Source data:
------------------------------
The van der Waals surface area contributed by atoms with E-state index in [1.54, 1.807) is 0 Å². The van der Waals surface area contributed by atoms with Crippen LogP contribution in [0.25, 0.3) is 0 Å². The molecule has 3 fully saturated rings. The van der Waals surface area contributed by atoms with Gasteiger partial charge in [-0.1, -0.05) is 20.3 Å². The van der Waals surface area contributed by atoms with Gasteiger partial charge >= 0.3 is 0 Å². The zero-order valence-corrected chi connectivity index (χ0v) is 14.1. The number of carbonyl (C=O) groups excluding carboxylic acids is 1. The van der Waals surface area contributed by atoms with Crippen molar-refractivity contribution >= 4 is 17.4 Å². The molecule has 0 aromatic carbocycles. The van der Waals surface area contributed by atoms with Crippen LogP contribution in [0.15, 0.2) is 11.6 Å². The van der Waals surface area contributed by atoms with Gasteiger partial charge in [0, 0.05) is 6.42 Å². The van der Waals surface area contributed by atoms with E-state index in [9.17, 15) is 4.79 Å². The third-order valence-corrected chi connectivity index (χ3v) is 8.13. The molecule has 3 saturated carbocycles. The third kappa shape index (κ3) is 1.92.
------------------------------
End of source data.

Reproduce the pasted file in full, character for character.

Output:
The van der Waals surface area contributed by atoms with E-state index in [1.54, 1.807) is 0 Å². The van der Waals surface area contributed by atoms with Crippen LogP contribution in [0.25, 0.3) is 0 Å². The molecule has 3 fully saturated rings. The van der Waals surface area contributed by atoms with Gasteiger partial charge in [-0.1, -0.05) is 20.3 Å². The van der Waals surface area contributed by atoms with Gasteiger partial charge >= 0.3 is 0 Å². The zero-order valence-corrected chi connectivity index (χ0v) is 14.1. The number of carbonyl (C=O) groups excluding carboxylic acids is 1. The van der Waals surface area contributed by atoms with Crippen molar-refractivity contribution >= 4 is 17.4 Å². The molecule has 0 aromatic carbocycles. The van der Waals surface area contributed by atoms with Crippen LogP contribution in [0.15, 0.2) is 11.6 Å². The van der Waals surface area contributed by atoms with Gasteiger partial charge in [0, 0.05) is 6.42 Å². The van der Waals surface area contributed by atoms with E-state index in [9.17, 15) is 4.79 Å². The third-order valence-corrected chi connectivity index (χ3v) is 8.13. The molecule has 3 saturated carbocycles. The third kappa shape index (κ3) is 1.92.